The Dutch Government to Sue Russia Over the Downed Malaysia Airlines Plane in Ukraine

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(— July 11, 2020) — AMSTERDAM, Netherlands – The Dutch government will attempt to sue Russia in the European Court of Human Rights because of its alleged role in the crash of a plane on the Malaysia Airlines flight MH-17 over eastern Ukraine six years ago, said the Dutch Minister of Foreign Affairs, NY Times reports.

The move is intended to support individual lawsuits filed before the European Court by relatives of some of the 298 people killed when a plane on a flight from Amsterdam to Kuala Lumpur was shot down by a Buk rocket from territory controlled by pro-Russian Ukrainian rebels on July 17, 2014.

“Achieving justice for 298 victims of the downing of Flight MH-17 is and will remain the government’s highest priority,” said Dutch Foreign Minister Steph Block. “By taking this step today — bringing a case before the European Court of Human Rights and thus supporting the applications of the next of kin as much as we can — we are moving closer to this goal.”

By initiating the lawsuit, the Dutch authorities can share all available information on the plane crash with the European Court of Human Rights, whose headquarters are in Strasbourg. This would allow individual lawsuits of relatives of the deceased to be taken into consideration, the ministry said in a statement.

Moscow has repeatedly denied any connection with the crash.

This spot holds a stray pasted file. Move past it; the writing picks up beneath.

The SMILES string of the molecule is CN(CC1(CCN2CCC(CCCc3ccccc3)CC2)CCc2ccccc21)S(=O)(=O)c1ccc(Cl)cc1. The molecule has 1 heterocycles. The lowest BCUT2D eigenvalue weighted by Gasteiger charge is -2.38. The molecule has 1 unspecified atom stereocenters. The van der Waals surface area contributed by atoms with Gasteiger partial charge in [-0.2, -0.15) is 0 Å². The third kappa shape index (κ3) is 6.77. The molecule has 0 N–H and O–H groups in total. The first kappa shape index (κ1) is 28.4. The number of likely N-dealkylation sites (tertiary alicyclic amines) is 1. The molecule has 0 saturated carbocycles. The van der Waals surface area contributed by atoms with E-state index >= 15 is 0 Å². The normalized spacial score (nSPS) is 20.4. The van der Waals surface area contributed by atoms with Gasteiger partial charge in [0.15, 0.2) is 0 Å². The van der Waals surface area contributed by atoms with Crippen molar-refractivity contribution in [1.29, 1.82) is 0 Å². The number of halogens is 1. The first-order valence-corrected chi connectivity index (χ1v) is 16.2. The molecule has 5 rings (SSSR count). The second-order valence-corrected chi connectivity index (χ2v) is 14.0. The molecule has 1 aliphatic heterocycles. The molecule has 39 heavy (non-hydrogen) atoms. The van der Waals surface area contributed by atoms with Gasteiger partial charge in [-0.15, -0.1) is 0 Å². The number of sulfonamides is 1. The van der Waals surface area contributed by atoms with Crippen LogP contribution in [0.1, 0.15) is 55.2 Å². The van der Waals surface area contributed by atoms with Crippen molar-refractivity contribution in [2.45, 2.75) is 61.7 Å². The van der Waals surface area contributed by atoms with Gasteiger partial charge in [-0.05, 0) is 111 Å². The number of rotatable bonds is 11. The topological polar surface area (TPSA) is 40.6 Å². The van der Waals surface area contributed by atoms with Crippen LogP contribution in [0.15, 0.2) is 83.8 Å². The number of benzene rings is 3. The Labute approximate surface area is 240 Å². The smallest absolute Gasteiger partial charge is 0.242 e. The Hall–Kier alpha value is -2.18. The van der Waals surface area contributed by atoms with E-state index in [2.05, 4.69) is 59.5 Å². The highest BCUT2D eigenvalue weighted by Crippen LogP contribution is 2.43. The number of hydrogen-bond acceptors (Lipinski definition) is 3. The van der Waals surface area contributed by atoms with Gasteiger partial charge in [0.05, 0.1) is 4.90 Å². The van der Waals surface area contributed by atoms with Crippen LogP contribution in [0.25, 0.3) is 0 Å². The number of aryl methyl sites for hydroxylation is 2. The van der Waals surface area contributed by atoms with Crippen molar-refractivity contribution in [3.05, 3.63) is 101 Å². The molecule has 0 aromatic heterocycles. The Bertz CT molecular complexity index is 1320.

An international team of prosecutors investigating the case accused three Russians and one Ukrainian citizen of involvement in the plane crash and the killing of everyone on board. They will be tried in absence by a Dutch court because none have yet been extradited to the Netherlands for trial.

Prosecutors say they have evidence that the rocket that hit the MH-17 airplane was brought to Ukraine by truck from a Russian military base, and that the mobile launch system was later returned back to Russia.

The Russian Foreign Ministry’s spokeswoman, Maria Zakharova, described the indictment as “another blow” to the relationship between Russia and the Netherlands.

The Russian Ministry of Foreign Affairs has not yet reacted to this lawsuit. Konstantin Kosachev, the head of the foreign affairs committee in the upper house of the Russian parliament, called the Dutch move “a strange initiative from every aspect”, the Russian agency Interfax reported.

“The investigation has not been completed yet, there have been no verdicts at the national level and finally what the European Court of Human Rights has to do with that,” Kosacev said.